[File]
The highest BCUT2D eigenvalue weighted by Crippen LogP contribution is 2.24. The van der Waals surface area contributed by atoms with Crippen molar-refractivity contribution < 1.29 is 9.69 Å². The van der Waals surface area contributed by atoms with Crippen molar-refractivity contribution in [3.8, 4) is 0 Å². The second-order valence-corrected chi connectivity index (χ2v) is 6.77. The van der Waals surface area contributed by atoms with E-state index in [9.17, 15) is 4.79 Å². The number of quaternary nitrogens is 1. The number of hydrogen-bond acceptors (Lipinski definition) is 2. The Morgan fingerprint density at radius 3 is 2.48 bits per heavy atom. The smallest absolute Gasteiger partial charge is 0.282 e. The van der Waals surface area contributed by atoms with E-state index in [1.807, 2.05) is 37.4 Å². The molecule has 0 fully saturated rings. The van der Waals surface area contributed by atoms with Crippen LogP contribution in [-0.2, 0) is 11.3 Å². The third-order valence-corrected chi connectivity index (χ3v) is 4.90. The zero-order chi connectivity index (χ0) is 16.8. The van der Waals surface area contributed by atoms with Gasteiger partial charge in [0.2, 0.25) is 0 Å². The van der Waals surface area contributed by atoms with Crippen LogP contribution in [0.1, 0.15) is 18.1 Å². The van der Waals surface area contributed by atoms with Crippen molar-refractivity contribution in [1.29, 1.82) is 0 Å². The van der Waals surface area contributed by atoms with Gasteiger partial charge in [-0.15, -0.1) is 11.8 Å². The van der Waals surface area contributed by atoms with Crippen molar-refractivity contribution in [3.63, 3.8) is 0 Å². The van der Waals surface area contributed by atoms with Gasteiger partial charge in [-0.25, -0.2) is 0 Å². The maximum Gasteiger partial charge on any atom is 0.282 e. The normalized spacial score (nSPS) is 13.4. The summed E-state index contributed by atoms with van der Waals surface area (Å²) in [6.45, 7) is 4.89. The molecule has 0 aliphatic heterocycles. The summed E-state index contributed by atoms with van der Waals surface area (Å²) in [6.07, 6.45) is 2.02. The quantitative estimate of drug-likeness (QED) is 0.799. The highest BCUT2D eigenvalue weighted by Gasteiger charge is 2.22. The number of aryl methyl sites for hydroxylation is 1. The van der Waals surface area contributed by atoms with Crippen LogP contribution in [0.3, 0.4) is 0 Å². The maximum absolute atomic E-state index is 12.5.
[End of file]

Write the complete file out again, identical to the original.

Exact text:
The highest BCUT2D eigenvalue weighted by Crippen LogP contribution is 2.24. The van der Waals surface area contributed by atoms with Crippen molar-refractivity contribution < 1.29 is 9.69 Å². The van der Waals surface area contributed by atoms with Crippen molar-refractivity contribution in [3.8, 4) is 0 Å². The second-order valence-corrected chi connectivity index (χ2v) is 6.77. The van der Waals surface area contributed by atoms with E-state index in [9.17, 15) is 4.79 Å². The number of quaternary nitrogens is 1. The number of hydrogen-bond acceptors (Lipinski definition) is 2. The Morgan fingerprint density at radius 3 is 2.48 bits per heavy atom. The smallest absolute Gasteiger partial charge is 0.282 e. The van der Waals surface area contributed by atoms with E-state index in [1.807, 2.05) is 37.4 Å². The molecule has 0 fully saturated rings. The van der Waals surface area contributed by atoms with Crippen LogP contribution in [-0.2, 0) is 11.3 Å². The third-order valence-corrected chi connectivity index (χ3v) is 4.90. The zero-order chi connectivity index (χ0) is 16.8. The van der Waals surface area contributed by atoms with Gasteiger partial charge in [0.2, 0.25) is 0 Å². The van der Waals surface area contributed by atoms with Crippen LogP contribution in [0.1, 0.15) is 18.1 Å². The van der Waals surface area contributed by atoms with Crippen molar-refractivity contribution in [1.29, 1.82) is 0 Å². The van der Waals surface area contributed by atoms with Gasteiger partial charge in [-0.15, -0.1) is 11.8 Å². The van der Waals surface area contributed by atoms with Crippen molar-refractivity contribution in [3.63, 3.8) is 0 Å². The van der Waals surface area contributed by atoms with Gasteiger partial charge in [-0.25, -0.2) is 0 Å². The maximum Gasteiger partial charge on any atom is 0.282 e. The normalized spacial score (nSPS) is 13.4. The summed E-state index contributed by atoms with van der Waals surface area (Å²) in [6.45, 7) is 4.89. The molecule has 0 aliphatic heterocycles. The summed E-state index contributed by atoms with van der Waals surface area (Å²) in [6.07, 6.45) is 2.02. The quantitative estimate of drug-likeness (QED) is 0.799. The highest BCUT2D eigenvalue weighted by Gasteiger charge is 2.22. The number of aryl methyl sites for hydroxylation is 1. The van der Waals surface area contributed by atoms with Crippen LogP contribution in [0.3, 0.4) is 0 Å². The maximum absolute atomic E-state index is 12.5.